30 August, 2016
A major new research program is tackling the challenge of reducing the loss of sugarcane associated with mechanical harvesting, a problem that has been estimated to cost the Australian sugarcane industry $150 million per year.
The research is being led by Sugar Research Australia (SRA) and it is aiming to improve harvesting efficiency from multiple research strategies along the value chain, all the way from encouraging the adoption of existing research on-farm, to exciting new on-line tools to help harvester operators maximise the efficiency of removing sugarcane and sugar from a field in real-time.
This project is supported by funding from the Australian Government Department of Agriculture and Water Resources as part of its Rural R&D for Profit programme and will run for three years, going through to June 2019.
SRA has appointed consultant Bernard Milford as project manager to coordinate the activity within the $5.5 million program, which involves multiple research and industry collaborators.
“Bernard Milford is well known to many within the industry and has an understanding of the challenges and opportunities facing cane growers, harvester operators and millers,” SRA CEO Neil Fisher said.
A project Research Management Group has also formed to help steer the project and ensure its outputs are relevant to industry needs. It will meet in September and it comprises researchers, mill owners, harvester operators and cane growers. This group will play a key role in developing strategies to ensure that the benefits of the research flow through to the industry. The industry representatives on the committee are:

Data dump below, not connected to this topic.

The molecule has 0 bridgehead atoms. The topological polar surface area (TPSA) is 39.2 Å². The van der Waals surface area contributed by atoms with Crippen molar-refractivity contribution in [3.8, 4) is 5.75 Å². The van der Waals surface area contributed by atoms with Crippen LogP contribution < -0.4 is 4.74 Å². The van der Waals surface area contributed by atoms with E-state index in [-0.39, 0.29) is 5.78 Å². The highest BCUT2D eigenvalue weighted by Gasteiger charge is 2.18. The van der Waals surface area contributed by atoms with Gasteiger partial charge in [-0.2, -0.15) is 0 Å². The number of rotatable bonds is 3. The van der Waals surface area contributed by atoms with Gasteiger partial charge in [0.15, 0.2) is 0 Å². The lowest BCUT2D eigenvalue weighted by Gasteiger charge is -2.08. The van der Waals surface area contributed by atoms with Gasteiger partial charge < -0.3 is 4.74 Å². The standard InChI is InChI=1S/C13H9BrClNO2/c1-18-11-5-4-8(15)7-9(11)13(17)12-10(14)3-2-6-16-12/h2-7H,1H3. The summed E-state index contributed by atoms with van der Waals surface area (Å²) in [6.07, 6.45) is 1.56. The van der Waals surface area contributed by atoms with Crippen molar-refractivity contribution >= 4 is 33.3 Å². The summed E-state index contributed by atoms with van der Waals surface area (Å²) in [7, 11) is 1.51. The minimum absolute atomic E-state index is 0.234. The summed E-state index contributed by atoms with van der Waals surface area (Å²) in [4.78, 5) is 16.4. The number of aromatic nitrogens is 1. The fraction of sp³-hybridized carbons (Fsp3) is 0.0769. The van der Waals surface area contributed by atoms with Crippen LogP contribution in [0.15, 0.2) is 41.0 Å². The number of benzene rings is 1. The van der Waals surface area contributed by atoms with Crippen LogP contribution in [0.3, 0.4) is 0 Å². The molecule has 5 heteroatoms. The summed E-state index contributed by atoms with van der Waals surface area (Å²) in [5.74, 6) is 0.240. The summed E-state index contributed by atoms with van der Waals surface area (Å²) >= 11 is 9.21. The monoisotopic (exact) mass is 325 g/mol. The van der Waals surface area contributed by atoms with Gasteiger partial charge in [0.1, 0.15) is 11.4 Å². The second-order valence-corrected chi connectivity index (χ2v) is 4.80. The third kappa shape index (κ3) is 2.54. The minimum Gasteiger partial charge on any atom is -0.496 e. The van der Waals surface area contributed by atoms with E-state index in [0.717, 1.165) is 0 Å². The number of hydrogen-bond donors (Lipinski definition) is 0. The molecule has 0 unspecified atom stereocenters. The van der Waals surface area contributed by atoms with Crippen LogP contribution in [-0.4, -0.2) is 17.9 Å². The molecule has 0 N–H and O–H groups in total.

- Gary Longden (SRA Research Funding Panel)
- Hywel Cook (MSF)
- Ian Davies (Wilmar)
- Ian McBean (NSW Sugar)
- Dick Camilleri (Tully Sugar Limited and cane grower)
- Craig Bentley (Mackay Sugar)
- Paul Nicol (Isis Central Sugar Mill)
- Simon Doyle (Bundaberg Sugar)
- Michael Deguara (grower and contractor)
- Joe Marano (grower and contractor)
- Vince Russo (grower and contractor)
- Mario Raccanello (grower).
“With the harvest well underway, SRA is committed to ensuring that this program maximises the opportunity of creating positive outcomes via research and adoption,” Mr Fisher said.
The research work will kick off with investigations into cane cleaning in conjunction with low-loss harvesting, machinery modifications to reduce stool damage and improve cane feeding, sensing tools to give feedback on the quality of the harvesting job, and improvement of a software tool to assess the financial benefits of different harvesting strategies (SCHLOT, Sugarcane Harvest Loss Optimisation Tool). Additional work will be commissioned on advice from the Research Management Group, but is likely to include economic analyses across the sugarcane value chain and initiatives to encourage adoption of harvest best practice.
“This work compliments existing research and adoption activity that is underway to reduce sugarcane harvest losses,” Mr Fisher said.
“This research program is an amazing opportunity to answer specific research questions, to develop new technology for the industry, to better understand the economics of efficient harvesting, and to ultimately deliver the adoption of improved practices.
“This will lead to a more profitable industry value chain, creating a positive outcome for the industry, regional communities, and the economy.”
Media contact: SRA Executive Manager, Communications, Brad Pfeffer 0419 175 815.